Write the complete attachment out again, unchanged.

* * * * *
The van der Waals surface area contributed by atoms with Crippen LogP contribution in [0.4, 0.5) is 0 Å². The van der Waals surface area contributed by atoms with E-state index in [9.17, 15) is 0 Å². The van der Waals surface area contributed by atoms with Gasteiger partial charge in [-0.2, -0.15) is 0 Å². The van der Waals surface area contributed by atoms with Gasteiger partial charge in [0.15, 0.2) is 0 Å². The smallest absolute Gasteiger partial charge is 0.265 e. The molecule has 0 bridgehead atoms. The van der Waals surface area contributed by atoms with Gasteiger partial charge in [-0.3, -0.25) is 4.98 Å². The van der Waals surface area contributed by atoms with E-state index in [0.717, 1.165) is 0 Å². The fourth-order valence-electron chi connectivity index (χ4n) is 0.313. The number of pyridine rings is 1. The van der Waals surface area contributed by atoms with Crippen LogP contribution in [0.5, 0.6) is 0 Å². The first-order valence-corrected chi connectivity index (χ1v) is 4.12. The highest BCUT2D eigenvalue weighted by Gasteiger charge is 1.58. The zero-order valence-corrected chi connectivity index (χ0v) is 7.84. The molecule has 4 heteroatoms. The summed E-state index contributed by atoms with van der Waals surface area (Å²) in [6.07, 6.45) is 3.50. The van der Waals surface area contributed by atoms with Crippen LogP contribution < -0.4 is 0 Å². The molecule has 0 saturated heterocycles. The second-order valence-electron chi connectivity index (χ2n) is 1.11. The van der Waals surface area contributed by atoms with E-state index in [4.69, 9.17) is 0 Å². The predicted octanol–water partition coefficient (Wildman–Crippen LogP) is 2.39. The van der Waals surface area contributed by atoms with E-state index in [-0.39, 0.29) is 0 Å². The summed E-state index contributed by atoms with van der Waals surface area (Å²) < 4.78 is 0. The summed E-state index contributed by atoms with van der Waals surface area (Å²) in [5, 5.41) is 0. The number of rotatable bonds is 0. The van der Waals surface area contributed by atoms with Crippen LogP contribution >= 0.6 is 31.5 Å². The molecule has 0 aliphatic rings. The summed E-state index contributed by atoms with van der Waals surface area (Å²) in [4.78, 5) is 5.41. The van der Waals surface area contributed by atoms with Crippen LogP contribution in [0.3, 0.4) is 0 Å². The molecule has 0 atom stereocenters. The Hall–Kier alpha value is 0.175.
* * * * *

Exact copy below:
The van der Waals surface area contributed by atoms with Crippen LogP contribution in [0.4, 0.5) is 0 Å². The van der Waals surface area contributed by atoms with E-state index in [9.17, 15) is 0 Å². The van der Waals surface area contributed by atoms with Gasteiger partial charge in [-0.2, -0.15) is 0 Å². The van der Waals surface area contributed by atoms with Gasteiger partial charge in [0.15, 0.2) is 0 Å². The smallest absolute Gasteiger partial charge is 0.265 e. The molecule has 0 bridgehead atoms. The van der Waals surface area contributed by atoms with Gasteiger partial charge in [-0.3, -0.25) is 4.98 Å². The van der Waals surface area contributed by atoms with E-state index in [0.717, 1.165) is 0 Å². The fourth-order valence-electron chi connectivity index (χ4n) is 0.313. The number of pyridine rings is 1. The van der Waals surface area contributed by atoms with Crippen LogP contribution in [0.5, 0.6) is 0 Å². The first-order valence-corrected chi connectivity index (χ1v) is 4.12. The highest BCUT2D eigenvalue weighted by Gasteiger charge is 1.58. The zero-order valence-corrected chi connectivity index (χ0v) is 7.84. The molecule has 4 heteroatoms. The summed E-state index contributed by atoms with van der Waals surface area (Å²) in [6.07, 6.45) is 3.50. The van der Waals surface area contributed by atoms with Crippen LogP contribution < -0.4 is 0 Å². The molecule has 0 saturated heterocycles. The second-order valence-electron chi connectivity index (χ2n) is 1.11. The van der Waals surface area contributed by atoms with E-state index in [4.69, 9.17) is 0 Å². The predicted octanol–water partition coefficient (Wildman–Crippen LogP) is 2.39. The van der Waals surface area contributed by atoms with E-state index in [-0.39, 0.29) is 0 Å². The summed E-state index contributed by atoms with van der Waals surface area (Å²) < 4.78 is 0. The summed E-state index contributed by atoms with van der Waals surface area (Å²) in [5, 5.41) is 0. The number of rotatable bonds is 0. The van der Waals surface area contributed by atoms with Crippen LogP contribution >= 0.6 is 31.5 Å². The molecule has 0 aliphatic rings. The summed E-state index contributed by atoms with van der Waals surface area (Å²) in [4.78, 5) is 5.41. The van der Waals surface area contributed by atoms with Crippen LogP contribution in [0.3, 0.4) is 0 Å². The molecule has 0 atom stereocenters. The Hall–Kier alpha value is 0.175.